The big interest rate rise: Who will be affected today – and how much worse could it get? | Business News
The Bank of England’s interest rate has increased by 0.5 percentage points – a figure that was bigger than expected.
The 13th consecutive increase came as a shock to most economists – but financial markets had forecast, to a greater degree, that a bolder move against inflation was warranted.
Here, Sky News explains the thinking behind the bank’s decision, and the immediate implications for your family finances as the cost of living crisis continues to evolve.
Why is the bank hiking so aggressively?
Put simply: the inflation number on Wednesday came in so hot – remaining at 8.7% during May – that the bank felt it had no choice but to act more aggressively.
The data from the Office for National Statistics also showed that so-called core inflation, which strips out volatile elements such as energy and food, was on the rise rather than easing.
It’s a particular worry for the bank as it suggests price rises are becoming more engrained in the economy.
Governor Andrew Bailey has spoken out on “unsustainable” company profit margins and levels of wage rises, at 7.2%.
But why impose more hardship on me?
It is perverse, isn’t it, that in acting to end the cost of living crisis as quickly as possible, the bank is imposing even more costs on millions of people.
Its only tool to utilise this is through a rate rise.
The bank, which has a 2% inflation target, wants to see the annual rate of price growth stabilise around that level – so its aim in making borrowing more expensive is to curb demand in the economy.
Who is affected today?
The dwindling number of households on standard variable rates (SVR) or trackers – those that are linked to the Bank of England rate – will see their mortgage bills go up almost straight away.
According to Moneyfactscompare, a rate rise of 0.5 percentage points on the current average SVR of 7.52% would add approximately £1,576 onto total repayments over two years.
Those on tracker deals, at an average of almost 5.5%, will see their monthly bills rise by just over £47 per month.
What about fixed-rate residential mortgage customers?
There were just over two million households on SVR or trackers early last year as bank rate started to creep further up.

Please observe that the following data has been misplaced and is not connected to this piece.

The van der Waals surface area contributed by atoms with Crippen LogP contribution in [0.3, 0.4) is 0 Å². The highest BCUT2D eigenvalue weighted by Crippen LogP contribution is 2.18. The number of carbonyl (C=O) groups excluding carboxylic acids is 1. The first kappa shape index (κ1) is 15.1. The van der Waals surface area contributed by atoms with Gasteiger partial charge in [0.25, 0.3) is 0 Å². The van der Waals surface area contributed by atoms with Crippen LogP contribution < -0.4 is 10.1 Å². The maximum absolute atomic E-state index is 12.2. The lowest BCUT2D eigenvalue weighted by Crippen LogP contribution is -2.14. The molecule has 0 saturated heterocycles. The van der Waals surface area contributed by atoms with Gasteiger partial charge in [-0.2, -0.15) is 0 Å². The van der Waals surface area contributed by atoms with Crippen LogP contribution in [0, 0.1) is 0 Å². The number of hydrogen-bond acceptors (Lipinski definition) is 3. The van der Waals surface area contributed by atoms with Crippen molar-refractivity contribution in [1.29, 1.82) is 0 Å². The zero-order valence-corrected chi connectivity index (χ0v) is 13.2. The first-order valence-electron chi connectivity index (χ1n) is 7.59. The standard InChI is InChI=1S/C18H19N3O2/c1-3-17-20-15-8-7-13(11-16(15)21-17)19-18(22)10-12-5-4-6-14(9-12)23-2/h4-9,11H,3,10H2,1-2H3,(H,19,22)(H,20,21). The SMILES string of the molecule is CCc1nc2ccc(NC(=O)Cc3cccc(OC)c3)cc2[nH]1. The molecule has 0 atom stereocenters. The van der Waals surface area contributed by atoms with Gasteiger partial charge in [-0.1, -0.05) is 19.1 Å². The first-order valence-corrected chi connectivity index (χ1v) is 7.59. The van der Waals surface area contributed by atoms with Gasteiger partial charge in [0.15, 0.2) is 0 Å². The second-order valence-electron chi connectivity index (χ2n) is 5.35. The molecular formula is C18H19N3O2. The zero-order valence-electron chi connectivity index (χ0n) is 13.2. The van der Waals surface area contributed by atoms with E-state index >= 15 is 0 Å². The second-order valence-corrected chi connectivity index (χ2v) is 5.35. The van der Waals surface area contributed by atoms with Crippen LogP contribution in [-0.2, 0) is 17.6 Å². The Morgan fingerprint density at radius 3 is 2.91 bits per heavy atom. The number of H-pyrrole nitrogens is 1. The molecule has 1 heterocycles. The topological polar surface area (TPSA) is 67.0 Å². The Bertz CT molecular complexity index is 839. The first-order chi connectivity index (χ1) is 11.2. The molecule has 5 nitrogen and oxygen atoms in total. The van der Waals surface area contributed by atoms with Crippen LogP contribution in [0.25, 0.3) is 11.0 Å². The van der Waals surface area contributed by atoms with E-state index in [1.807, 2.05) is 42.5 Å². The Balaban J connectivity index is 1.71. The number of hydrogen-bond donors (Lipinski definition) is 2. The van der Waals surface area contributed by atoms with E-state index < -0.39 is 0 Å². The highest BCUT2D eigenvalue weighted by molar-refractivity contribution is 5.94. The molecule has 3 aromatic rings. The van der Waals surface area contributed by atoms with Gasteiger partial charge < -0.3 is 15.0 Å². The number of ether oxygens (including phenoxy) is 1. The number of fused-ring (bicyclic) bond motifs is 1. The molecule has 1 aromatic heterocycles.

The bulk are now on fixed-rate deals of either two or five years’ duration – but those costs have been surging, too.
Because of growing market interest rate expectations, funding costs for lenders have been going up in the process, forcing banks and building societies to pull their best deals, sometimes within days, and keep repricing.
That has been particularly acute this month, with the average two-year fix just passing 6% on Monday and hitting 6.19% on Thursday, according to Moneyfacts.
How are buy-to-let mortgages faring?
The majority of the two million such mortgages are on fixed-rate terms.
Rising bank rate expectations, again, only places more costs on lenders.
They pass them on to landlords who, in turn, make their tenants pay for it through their rent.
How much worse could this get?
Financial markets currently see UK bank rate hitting 6% early next year.
That is a whole percentage point higher than it stands at today.
By implication, it tells us that fixed-rate deals have further to run above their current levels.
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Surely savers are benefiting?
Banks have been accused by consumer groups and MPs of being quick to pass on rate hikes to their mortgage customers but slow to recognise the rises in their savings rates.
Building societies have had the better press than banks generally.
Rachel Springall, finance expert at Moneyfactscompare.co.uk, said of the current market: “A flurry of savings rate competition and consecutive Bank of England base rate rises continue to improve the savings market.
“Those savers earning variable rates of interest who take time to review their existing pots may find more attractive returns are available elsewhere, as their loyalty has not been rewarded.
“The top easy access accounts pay around 4%, with the market average around 2%, however, some of the biggest banks pay much less.”